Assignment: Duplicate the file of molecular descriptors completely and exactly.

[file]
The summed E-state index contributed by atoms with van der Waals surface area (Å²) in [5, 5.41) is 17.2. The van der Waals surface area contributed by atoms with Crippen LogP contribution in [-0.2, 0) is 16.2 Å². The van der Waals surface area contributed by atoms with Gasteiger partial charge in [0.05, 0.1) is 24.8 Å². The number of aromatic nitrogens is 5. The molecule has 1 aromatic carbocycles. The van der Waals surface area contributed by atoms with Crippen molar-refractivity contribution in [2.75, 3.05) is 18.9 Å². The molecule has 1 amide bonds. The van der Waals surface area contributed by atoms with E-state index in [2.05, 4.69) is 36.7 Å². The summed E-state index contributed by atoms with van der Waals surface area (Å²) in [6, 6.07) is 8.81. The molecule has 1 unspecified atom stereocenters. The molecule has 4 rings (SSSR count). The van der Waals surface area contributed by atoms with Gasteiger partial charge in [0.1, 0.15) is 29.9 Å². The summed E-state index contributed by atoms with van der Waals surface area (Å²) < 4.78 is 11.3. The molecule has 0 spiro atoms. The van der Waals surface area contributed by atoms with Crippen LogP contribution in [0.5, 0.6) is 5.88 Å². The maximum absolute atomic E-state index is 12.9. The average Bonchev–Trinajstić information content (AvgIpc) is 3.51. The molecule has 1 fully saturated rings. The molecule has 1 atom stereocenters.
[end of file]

The summed E-state index contributed by atoms with van der Waals surface area (Å²) in [5, 5.41) is 17.2. The van der Waals surface area contributed by atoms with Crippen LogP contribution in [-0.2, 0) is 16.2 Å². The van der Waals surface area contributed by atoms with Gasteiger partial charge in [0.05, 0.1) is 24.8 Å². The number of aromatic nitrogens is 5. The molecule has 1 aromatic carbocycles. The van der Waals surface area contributed by atoms with Crippen molar-refractivity contribution in [2.75, 3.05) is 18.9 Å². The molecule has 1 amide bonds. The van der Waals surface area contributed by atoms with E-state index in [2.05, 4.69) is 36.7 Å². The summed E-state index contributed by atoms with van der Waals surface area (Å²) in [6, 6.07) is 8.81. The molecule has 1 unspecified atom stereocenters. The molecule has 4 rings (SSSR count). The van der Waals surface area contributed by atoms with Gasteiger partial charge in [0.1, 0.15) is 29.9 Å². The summed E-state index contributed by atoms with van der Waals surface area (Å²) < 4.78 is 11.3. The molecule has 0 spiro atoms. The van der Waals surface area contributed by atoms with Crippen LogP contribution in [0.5, 0.6) is 5.88 Å². The maximum absolute atomic E-state index is 12.9. The average Bonchev–Trinajstić information content (AvgIpc) is 3.51. The molecule has 1 fully saturated rings. The molecule has 1 atom stereocenters.